When things get out of hand, what lengths would you go to restore order?
A howling dog and a wretched smell lead a passing truckie to discover the body of an Indigenous girl under the highway in the barren outskirts of Massacre Creek near Mystery Road.
At the same time, detective Jay Swan (Aaron Pedersen) returns to his hometown with high ideals after a stint in the big smoke. When he is assigned the murder case, it immediately stirs an undercurrent among the locals in a town with an unresolved past.
Swan’s investigation takes him to the underbelly of the tightknit, tight-lipped community, which is accustomed to holding the reigns and hiding the facts to maintain the status quo.
There’s plenty of red tape and complications of a personal nature as the detective is left to his own devices to bring hope to hopeless terrain. He sets about interviewing witnesses and simultaneously attempts to reconcile with his teenage daughter through his ex-wife Mary Swan (Tasma Walton).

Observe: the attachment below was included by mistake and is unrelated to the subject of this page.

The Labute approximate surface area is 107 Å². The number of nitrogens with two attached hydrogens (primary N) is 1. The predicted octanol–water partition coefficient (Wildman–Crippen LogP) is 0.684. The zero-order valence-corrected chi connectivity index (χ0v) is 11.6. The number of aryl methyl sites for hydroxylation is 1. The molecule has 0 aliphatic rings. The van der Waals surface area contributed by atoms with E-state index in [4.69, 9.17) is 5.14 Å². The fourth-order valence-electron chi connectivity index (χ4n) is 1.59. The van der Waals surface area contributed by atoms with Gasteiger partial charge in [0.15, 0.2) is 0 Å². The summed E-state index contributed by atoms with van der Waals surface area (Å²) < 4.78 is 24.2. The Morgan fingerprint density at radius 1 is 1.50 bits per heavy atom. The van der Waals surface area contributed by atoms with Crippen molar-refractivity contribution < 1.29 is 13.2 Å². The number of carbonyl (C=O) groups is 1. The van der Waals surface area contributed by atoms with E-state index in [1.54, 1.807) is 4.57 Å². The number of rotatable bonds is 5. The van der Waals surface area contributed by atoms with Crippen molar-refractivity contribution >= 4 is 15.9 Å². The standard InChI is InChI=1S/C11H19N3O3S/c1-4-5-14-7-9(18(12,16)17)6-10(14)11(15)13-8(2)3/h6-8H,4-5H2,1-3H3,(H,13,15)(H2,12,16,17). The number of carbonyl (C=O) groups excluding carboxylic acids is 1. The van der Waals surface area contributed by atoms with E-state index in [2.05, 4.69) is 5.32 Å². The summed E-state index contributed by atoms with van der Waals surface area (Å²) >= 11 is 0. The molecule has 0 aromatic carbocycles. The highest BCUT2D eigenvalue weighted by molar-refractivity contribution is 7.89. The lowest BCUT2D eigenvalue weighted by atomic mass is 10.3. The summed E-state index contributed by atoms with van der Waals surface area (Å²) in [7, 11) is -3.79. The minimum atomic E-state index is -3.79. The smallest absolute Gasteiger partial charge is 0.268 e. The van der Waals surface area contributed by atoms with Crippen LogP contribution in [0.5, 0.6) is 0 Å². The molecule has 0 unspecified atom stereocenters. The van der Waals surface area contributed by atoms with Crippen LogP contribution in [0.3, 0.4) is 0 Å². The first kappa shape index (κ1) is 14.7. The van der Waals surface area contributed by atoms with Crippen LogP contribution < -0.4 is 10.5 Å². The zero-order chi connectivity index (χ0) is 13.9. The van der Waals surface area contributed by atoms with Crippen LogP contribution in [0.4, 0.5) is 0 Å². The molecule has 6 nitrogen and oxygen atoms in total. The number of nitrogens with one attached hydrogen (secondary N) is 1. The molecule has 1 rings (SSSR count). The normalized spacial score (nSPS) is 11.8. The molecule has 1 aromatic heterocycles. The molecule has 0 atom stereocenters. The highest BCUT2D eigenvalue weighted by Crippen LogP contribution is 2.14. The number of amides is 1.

Deals are done on the quiet, people know their place and the amber fluid flows freely in this sleepy town. Swan is warned off asking too many questions; in one powerful scene in the cop car, the “Sarge” (Tony Barry) tells him to “keep everything in its place Jay-boy” and fight only “one war at a time”. His final call to action is a menacing threat from Johnno (Hugo Weaving) which incites him to take the law into his own hands to make a difference, once and for all.
This is a powerful, thought-provoking and somewhat unsettling movie directed with keen insight by Ivan Sen. The bevvy of believable characters are captured by the formidable talents of an exceptional cast including Jack Thompson, David Field and Bruce Spence.
Mystery Road delivers a potent message about inherited behaviour, mediocrity, misguided loyalties and what can happen when people in positions of power act only for their own good.
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